According to the same source …

“Whilst no mortality was noted before or during harvest, the fish had a number of unusual grossly visible lesions. Many fish were missing segments of anal fins and most of all of their adipose fins. In areas where anal fins were missing, pterygiophores protruded from the fish and both the former site of the fin attachment and the rest of the fin base were red. At the bases of the dorsal, pelvic, anal and pectoral fins there were subcutaneous deposits of yellow material that caused a swelling of the fin bases. In the hypodermis of the fish, especially in areas overlying the cranium, there were additional patches of this yellow material. Some of these areas were associated with shallow ulcers. Necropsy revealed the same yellow material surrounding the brain, but no other grossly visible lesions were noted in the internal organs and the visceral fat appeared normal.”

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Why is Yellow Fat Disease an “atypical” circumstance in catfish?

Catfish are warm-water fish.

The catfish in this “atypical” case were fed “salmonid diets.”

What is a salmonid diet?

A salmonid is a fish of the salmon family.

Salmon are cold-water fish.

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It’s been known for over a hundred years that cold-water fish are prone to Yellow Fat Disease.

Omega 3 fatty acids turn rancid very quickly — including the omega 3s in the soybean-corn meal used by fish farmers who don’t feed their product small fish such as herring and menhaden.

But, not to worry, three giant corporations are “protecting” (lol) “we the public” from omega 3 fatty acids.

Monsanto, DuPont/Bunge, and Asoya are providing fish farmers with low linolenic Roundup Ready soybeans.

The soybeans in the soybean-corn meal are hydrogenated to “protect” (lol) “we the public” since trans-fats are less harmful than omega-3s.

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How are fish farmers dealing with vitamin E deficiencies?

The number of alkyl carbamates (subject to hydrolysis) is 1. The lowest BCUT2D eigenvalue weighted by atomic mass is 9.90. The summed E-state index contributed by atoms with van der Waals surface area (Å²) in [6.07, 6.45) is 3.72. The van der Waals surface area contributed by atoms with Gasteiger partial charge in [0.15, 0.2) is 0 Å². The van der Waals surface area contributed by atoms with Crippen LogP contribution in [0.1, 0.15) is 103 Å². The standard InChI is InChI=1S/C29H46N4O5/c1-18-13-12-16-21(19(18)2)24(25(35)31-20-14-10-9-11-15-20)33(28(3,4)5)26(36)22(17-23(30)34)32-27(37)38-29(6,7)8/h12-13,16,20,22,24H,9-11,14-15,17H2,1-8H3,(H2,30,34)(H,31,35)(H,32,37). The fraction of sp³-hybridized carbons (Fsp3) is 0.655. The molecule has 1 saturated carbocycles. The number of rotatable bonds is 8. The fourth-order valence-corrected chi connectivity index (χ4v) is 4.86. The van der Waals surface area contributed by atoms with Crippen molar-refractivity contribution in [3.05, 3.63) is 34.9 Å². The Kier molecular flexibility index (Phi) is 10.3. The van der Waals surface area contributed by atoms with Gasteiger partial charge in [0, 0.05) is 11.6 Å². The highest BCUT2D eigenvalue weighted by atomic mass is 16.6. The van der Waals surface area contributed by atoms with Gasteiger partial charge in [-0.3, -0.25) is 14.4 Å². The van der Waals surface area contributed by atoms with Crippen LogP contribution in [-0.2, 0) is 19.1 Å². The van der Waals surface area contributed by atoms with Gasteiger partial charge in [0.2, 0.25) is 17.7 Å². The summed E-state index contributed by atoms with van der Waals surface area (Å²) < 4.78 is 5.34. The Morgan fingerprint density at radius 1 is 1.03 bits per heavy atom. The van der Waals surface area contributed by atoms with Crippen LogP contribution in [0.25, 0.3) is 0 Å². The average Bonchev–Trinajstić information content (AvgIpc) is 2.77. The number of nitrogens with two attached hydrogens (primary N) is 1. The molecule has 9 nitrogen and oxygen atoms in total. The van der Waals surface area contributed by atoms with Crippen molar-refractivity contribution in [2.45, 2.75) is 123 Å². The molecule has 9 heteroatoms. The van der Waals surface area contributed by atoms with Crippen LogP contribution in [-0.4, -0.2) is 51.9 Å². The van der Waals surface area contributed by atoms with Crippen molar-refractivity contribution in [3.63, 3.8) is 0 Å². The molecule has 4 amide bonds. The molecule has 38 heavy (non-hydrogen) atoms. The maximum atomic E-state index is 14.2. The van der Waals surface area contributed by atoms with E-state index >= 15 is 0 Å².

What kind of vitamin E are they using?

They’re definitely not using the kind of vitamin E “we the public” buy in health food stores.

They’re using another Monsanto creation — ethoxyquin — to “protect” (lol) “we the public” from Yellow Fat Disease.

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WARNING — Yellow Fat Disease is VIRULENT when passed on from one animal to another.

Take a lesson from what’s happening to the Nile crocodiles in sub-Saharan Africa.
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'Fish Get Yellow Fat Disease' have 3 comments

  1. May 28, 2018 @ 4:34 pm Atom

    Fluoride decalcifies the pinealocytes on the Fourth Floor and dumps the calcium onto the Fifth Floor.

    So the hobby end of the pineal gland GAINS calcium, but the business end LOSES calcium.

    The camera lens of the pineal is composed of calcium (transparent Iceland spar).

    http://solartiming.com/store–e-books.php#CQFA

    Reply

  2. May 28, 2018 @ 4:49 pm Atom

    The Vikings called Iceland spar “sunstone.”

    The Icelanders called it silfurberg (“silver rock”).

    One piece of Iceland spar creates two images.

    But a second piece of Iceland spar containing two more images creates ZERO images when overlaid on the first piece.

    Reply

  3. May 28, 2018 @ 4:54 pm Atom

    Luther Burbank (a personal friend of Paramahansa Yogananda) wrote in 1907 (111 years ago) …

    “The work of breaking down the immune systems of the children of the United States is now well under way.”

    http://solartiming.com/yellow-fat-disease-from-fish-oil-warning.php

    Reply